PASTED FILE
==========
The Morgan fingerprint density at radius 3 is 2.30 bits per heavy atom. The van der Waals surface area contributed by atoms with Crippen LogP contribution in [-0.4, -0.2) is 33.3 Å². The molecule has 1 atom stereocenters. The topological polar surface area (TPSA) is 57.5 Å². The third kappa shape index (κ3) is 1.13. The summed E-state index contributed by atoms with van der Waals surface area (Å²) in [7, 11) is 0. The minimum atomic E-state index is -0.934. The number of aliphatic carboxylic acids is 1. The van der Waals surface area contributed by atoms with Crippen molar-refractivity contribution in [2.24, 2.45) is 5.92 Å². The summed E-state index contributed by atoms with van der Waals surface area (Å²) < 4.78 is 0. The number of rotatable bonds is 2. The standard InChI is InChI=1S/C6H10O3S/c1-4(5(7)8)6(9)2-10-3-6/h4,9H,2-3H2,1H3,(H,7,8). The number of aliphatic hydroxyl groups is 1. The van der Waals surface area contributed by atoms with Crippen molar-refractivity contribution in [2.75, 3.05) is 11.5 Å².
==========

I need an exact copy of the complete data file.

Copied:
The Morgan fingerprint density at radius 3 is 2.30 bits per heavy atom. The van der Waals surface area contributed by atoms with Crippen LogP contribution in [-0.4, -0.2) is 33.3 Å². The molecule has 1 atom stereocenters. The topological polar surface area (TPSA) is 57.5 Å². The third kappa shape index (κ3) is 1.13. The summed E-state index contributed by atoms with van der Waals surface area (Å²) in [7, 11) is 0. The minimum atomic E-state index is -0.934. The number of aliphatic carboxylic acids is 1. The van der Waals surface area contributed by atoms with Crippen molar-refractivity contribution in [2.24, 2.45) is 5.92 Å². The summed E-state index contributed by atoms with van der Waals surface area (Å²) < 4.78 is 0. The number of rotatable bonds is 2. The standard InChI is InChI=1S/C6H10O3S/c1-4(5(7)8)6(9)2-10-3-6/h4,9H,2-3H2,1H3,(H,7,8). The number of aliphatic hydroxyl groups is 1. The van der Waals surface area contributed by atoms with Crippen molar-refractivity contribution in [2.75, 3.05) is 11.5 Å².